bladderwrack (generic name)

treats Goiter, Antibacterial/antifungal, Anticoagulant, Weight loss, Antioxidant, Cancer, and Diabetes
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Interactions

Interactions with Drugs

In theory, the high iodine content of bladderwrack may interfere with the function of drugs that act on the thyroid such as levothyroxine (Synthroid®, Levoxyl®). Use of bladderwrack and amiodarone may alter thyroid function due to high iodine levels in both agents. Use of iodine-containing agents such as bladderwrack or kelp may alter thyroid function when used with lithium. Other endocrine hormones, estrogen levels, and progesterone levels may be affected and therefore bladderwrack may interacte with hormonal drugs.

Extracts of bladderwrack may cause lowered blood sugar. Caution is advised when using medications that may also lower blood sugar. Patients taking drugs for diabetes by mouth or insulin should be monitored closely by a qualified healthcare provider. Medication adjustments may be necessary.

Bladderwrack may have blood-thinning (anticoagulant) properties. Therefore, bladderwrack may increase the risk of bleeding when taken with drugs that increase the risk of bleeding. Some examples include aspirin, anticoagulants ("blood thinners") such as warfarin (Coumadin®) or heparin, anti-platelet drugs such as clopidogrel (Plavix®), and non-steroidal anti-inflammatory drugs such as ibuprofen (Motrin®, Advil®) or naproxen (Naprosyn®, Aleve®).

Laxative properties have traditionally been attributed to chronic use of bladderwrack and other brown seaweeds and may be due to the component alginic acid, present in many laxative agents. Combination with laxatives may cause an additive effect. In theory, due to thyroid stimulant properties, bladderwrack may cause additive effects if taken with stimulants. The presence of heavy metal contaminants in bladderwrack preparations, including arsenic, cadmium, chromium, or lead, may increase the risk of kidney toxicity if taken with drugs that cause kidney damage. Bladderwrack may interact with diuretics.

Interactions with Herbs and Dietary Supplements

Extracts of bladderwrack may lower blood sugar levels. Caution is advised when using herbs or supplements that may also lower blood sugar. Blood glucose levels may require monitoring, and doses may need adjustment.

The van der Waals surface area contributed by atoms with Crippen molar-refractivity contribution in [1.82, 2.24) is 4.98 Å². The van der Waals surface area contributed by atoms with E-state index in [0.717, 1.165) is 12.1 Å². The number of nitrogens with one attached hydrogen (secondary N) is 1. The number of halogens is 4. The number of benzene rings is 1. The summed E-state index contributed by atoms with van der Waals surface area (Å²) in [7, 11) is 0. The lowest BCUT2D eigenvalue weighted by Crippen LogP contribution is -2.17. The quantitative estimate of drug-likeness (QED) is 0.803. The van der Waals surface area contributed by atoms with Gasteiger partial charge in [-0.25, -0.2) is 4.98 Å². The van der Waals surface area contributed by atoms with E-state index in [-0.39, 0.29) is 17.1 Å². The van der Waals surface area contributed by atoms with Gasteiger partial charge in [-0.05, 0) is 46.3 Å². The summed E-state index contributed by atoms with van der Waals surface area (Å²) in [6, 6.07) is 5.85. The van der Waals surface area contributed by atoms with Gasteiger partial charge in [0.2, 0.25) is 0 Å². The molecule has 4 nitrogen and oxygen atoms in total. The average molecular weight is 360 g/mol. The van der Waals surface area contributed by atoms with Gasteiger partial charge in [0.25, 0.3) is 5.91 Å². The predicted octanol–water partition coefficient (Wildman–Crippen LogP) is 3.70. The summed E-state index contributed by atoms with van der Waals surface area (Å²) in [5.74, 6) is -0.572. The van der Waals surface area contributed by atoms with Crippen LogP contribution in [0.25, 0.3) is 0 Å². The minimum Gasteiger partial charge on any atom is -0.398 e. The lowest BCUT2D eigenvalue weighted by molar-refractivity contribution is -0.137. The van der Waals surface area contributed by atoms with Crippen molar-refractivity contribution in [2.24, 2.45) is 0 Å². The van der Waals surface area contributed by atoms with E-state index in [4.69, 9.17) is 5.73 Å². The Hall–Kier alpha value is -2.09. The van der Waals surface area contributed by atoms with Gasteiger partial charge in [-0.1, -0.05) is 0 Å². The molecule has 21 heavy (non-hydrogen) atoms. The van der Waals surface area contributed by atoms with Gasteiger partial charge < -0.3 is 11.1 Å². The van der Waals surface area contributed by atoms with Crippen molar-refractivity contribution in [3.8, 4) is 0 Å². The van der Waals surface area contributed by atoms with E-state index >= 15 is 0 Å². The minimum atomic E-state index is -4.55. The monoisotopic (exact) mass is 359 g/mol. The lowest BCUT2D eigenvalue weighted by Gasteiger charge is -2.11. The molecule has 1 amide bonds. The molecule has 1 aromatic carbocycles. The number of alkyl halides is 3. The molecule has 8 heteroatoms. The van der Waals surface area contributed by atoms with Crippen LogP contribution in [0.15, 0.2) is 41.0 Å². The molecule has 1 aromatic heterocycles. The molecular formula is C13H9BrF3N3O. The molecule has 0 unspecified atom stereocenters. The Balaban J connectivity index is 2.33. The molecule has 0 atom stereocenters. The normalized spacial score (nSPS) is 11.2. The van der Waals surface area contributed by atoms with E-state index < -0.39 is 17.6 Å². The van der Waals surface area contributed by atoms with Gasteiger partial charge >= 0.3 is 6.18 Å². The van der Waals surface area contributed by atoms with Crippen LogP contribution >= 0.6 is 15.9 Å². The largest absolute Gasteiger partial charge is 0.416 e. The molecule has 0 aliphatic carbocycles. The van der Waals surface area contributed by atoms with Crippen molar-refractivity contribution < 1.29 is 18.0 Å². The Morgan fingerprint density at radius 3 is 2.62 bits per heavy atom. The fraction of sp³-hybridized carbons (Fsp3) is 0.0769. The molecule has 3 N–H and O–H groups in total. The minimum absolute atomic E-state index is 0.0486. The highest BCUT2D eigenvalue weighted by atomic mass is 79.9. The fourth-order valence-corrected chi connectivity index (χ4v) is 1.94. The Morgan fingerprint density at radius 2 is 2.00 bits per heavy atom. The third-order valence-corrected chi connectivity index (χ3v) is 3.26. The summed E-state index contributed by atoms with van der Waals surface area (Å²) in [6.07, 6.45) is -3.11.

Bladderwrack may increase the risk of bleeding when taken with herbs and supplements that are believed to increase the risk of bleeding. Multiple cases of bleeding have been reported with the use of Ginkgo biloba, and fewer cases with garlic and saw palmetto. Numerous other agents may theoretically increase the risk of bleeding, although this has not been proven in most cases.

Laxative properties have traditionally been attributed to the chronic use of bladderwrack and other brown seaweeds, and may be due to the component alginic acid, present in many laxative agents. Combination with laxatives may cause an additive effect.

In theory, due to thyroid stimulant properties, bladderwrack may cause additive effects if taken with herbs or supplements with stimulant-type activity, such as caffeine, guarana, or ephedra (ma huang). The presence of heavy metal contaminants in bladderwrack preparations, including arsenic, cadmium, chromium, or lead, may increase the risk of kidney toxicity if taken with herbs or supplements that can cause kidney damage.

In theory, bladderwrack may decrease iron absorption, especially if ingested for a prolonged period of time. Bladderwrack preparations contain variable levels of calcium, magnesium, potassium, sodium, vitamins, and minerals and may therefore increase corresponding blood levels. Bladderwrack may interact with diuretics.

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